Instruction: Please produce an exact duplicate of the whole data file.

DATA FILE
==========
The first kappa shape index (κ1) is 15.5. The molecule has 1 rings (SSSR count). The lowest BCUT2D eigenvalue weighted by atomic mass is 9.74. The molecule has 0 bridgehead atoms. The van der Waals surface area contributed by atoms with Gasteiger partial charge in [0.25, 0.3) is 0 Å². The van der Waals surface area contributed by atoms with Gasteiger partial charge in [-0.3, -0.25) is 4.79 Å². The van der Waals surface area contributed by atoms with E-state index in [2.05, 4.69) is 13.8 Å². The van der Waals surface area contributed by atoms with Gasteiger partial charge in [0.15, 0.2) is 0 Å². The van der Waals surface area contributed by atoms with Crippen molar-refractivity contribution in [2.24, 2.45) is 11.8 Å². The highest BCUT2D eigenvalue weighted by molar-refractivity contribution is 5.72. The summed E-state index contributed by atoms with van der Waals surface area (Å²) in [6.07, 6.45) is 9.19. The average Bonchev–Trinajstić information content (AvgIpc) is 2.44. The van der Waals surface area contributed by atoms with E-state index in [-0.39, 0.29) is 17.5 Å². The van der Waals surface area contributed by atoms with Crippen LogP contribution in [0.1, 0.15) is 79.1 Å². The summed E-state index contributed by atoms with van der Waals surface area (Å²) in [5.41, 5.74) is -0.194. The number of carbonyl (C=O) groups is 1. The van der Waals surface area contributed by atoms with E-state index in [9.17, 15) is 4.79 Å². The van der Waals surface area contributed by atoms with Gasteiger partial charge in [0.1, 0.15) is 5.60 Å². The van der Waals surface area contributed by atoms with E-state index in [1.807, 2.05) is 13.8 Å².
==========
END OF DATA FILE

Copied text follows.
The first kappa shape index (κ1) is 15.5. The molecule has 1 rings (SSSR count). The lowest BCUT2D eigenvalue weighted by atomic mass is 9.74. The molecule has 0 bridgehead atoms. The van der Waals surface area contributed by atoms with Gasteiger partial charge in [0.25, 0.3) is 0 Å². The van der Waals surface area contributed by atoms with Gasteiger partial charge in [-0.3, -0.25) is 4.79 Å². The van der Waals surface area contributed by atoms with E-state index in [2.05, 4.69) is 13.8 Å². The van der Waals surface area contributed by atoms with Gasteiger partial charge in [0.15, 0.2) is 0 Å². The van der Waals surface area contributed by atoms with Crippen molar-refractivity contribution in [2.24, 2.45) is 11.8 Å². The highest BCUT2D eigenvalue weighted by molar-refractivity contribution is 5.72. The summed E-state index contributed by atoms with van der Waals surface area (Å²) in [6.07, 6.45) is 9.19. The average Bonchev–Trinajstić information content (AvgIpc) is 2.44. The van der Waals surface area contributed by atoms with E-state index in [-0.39, 0.29) is 17.5 Å². The van der Waals surface area contributed by atoms with Crippen LogP contribution in [0.1, 0.15) is 79.1 Å². The summed E-state index contributed by atoms with van der Waals surface area (Å²) in [5.41, 5.74) is -0.194. The number of carbonyl (C=O) groups is 1. The van der Waals surface area contributed by atoms with E-state index in [9.17, 15) is 4.79 Å². The van der Waals surface area contributed by atoms with Gasteiger partial charge in [0.1, 0.15) is 5.60 Å². The van der Waals surface area contributed by atoms with E-state index in [1.807, 2.05) is 13.8 Å².